## Abstract

We present a new prior for phase retrieval from X-ray Fresnel diffraction patterns. Fresnel diffraction patterns are achieved by letting a highly coherent X-ray beam propagate in free space after interaction with an object. Previously, either homogeneous or multi-material object assumptions have been used. The advantage of the homogeneous object assumption is that the prior can be introduced in the Radon domain. Heterogeneous object priors, on the other hand, have to be applied in the object domain. Here, we let the relationship between attenuation and refractive index vary as a function of the measured attenuation index. The method is evaluated using images acquired at beamline ID19 (ESRF, Grenoble, France) of a phantom where the prior is calculated by linear interpolation and of a healing bone obtained from a rat osteotomy model. It is shown that the ratio between attenuation and refractive index in bone for different levels of mineralization follows a power law. Reconstruction was performed using the mixed approach but is compatible with other, more advanced models. We achieve more precise reconstructions than previously reported in literature. We believe that the proposed method will find application in biomedical imaging problems where the object is strongly heterogeneous, such as bone healing and biomaterials engineering.

## 1. Introduction

In X-ray in-line phase tomography, the aim is to reconstruct the phase of a coherent X-ray beam, which can then be used to tomographically reconstruct the real part of the refractive index distribution in an object [1]. The main interest in this technique is the several orders of magnitude increase in sensitivity compared with standard, attenuation-based tomography. In the in-line technique, phase contrast is generated simply by letting the beam propagate in free space a relatively short distance after interaction with the object (figure 1) [2]. The measured intensity can be modelled in the Fresnel diffraction formalism; hence, the images recorded can be called Fresnel diffraction patterns. Using these diffraction patterns directly as input to a tomographic reconstruction algorithm yields an edge enhancement effect owing to the phase contrast and is called phase-contrast tomography. Reconstruction of the phase from diffraction patterns is called phase retrieval. Using the resulting phase maps to reconstruct the three-dimensional refractive index distribution is called phase tomography [3].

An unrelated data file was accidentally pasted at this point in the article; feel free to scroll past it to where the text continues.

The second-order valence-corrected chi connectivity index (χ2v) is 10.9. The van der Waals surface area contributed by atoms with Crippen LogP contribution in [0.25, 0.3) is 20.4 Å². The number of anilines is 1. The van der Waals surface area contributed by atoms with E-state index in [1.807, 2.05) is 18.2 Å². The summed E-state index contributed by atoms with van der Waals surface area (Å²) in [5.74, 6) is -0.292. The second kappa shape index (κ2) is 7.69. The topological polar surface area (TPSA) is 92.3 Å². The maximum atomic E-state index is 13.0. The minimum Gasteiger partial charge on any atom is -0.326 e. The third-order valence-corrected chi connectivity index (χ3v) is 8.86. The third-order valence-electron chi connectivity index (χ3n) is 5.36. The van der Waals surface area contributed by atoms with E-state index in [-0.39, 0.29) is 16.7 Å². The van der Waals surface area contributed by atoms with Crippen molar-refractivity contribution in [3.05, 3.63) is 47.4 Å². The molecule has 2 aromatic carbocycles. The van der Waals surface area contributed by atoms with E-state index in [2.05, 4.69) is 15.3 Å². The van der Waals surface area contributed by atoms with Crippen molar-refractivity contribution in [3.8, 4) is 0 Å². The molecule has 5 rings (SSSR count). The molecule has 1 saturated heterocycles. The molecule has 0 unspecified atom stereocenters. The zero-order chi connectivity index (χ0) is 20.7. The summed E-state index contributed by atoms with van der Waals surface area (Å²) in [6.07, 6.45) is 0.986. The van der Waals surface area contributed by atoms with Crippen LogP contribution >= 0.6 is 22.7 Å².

Several algorithms for phase retrieval from Fresnel diffraction patterns have been developed. Most of these rely on linearization of the Fresnel integral to yield efficient algorithms [1,4–8]. Nonlinear, iterative algorithms have also been proposed for the radiographic case [9–13], and recently also for tomography [14], with an eye to improve spatial resolution of the linear methods.

Owing to the weak transfer of low-frequency information by the Fresnel transform, phase retrieval from Fresnel diffraction patterns is inherently sensitive to noise in the low-frequency range. A typical situation is shown in figure 3*a*. This kind of noise makes image analysis, for example segmentation, very difficult without substantial post-treatment, which might compromise quantitative reconstruction of the refractive index. This issue has previously been addressed by introducing a homogeneous object assumption. This has been done by either setting the phase proportional to the absorption in the transport of intensity equation [5] or introducing a scaled version of the attenuation image as prior knowledge on the phase [15]. The first approach has the advantage of allowing for the use of a single image per projection angle, whereas the second requires a separate measurement of the attenuation (at zero propagation distance) but does not enforce strict proportionality between attenuation and phase. Both these approaches are based on two assumptions: that the object has homogeneous composition (that is a unique ratio between real and imaginary parts of the refractive index; density variations are allowed) and that the composition of the sample is known.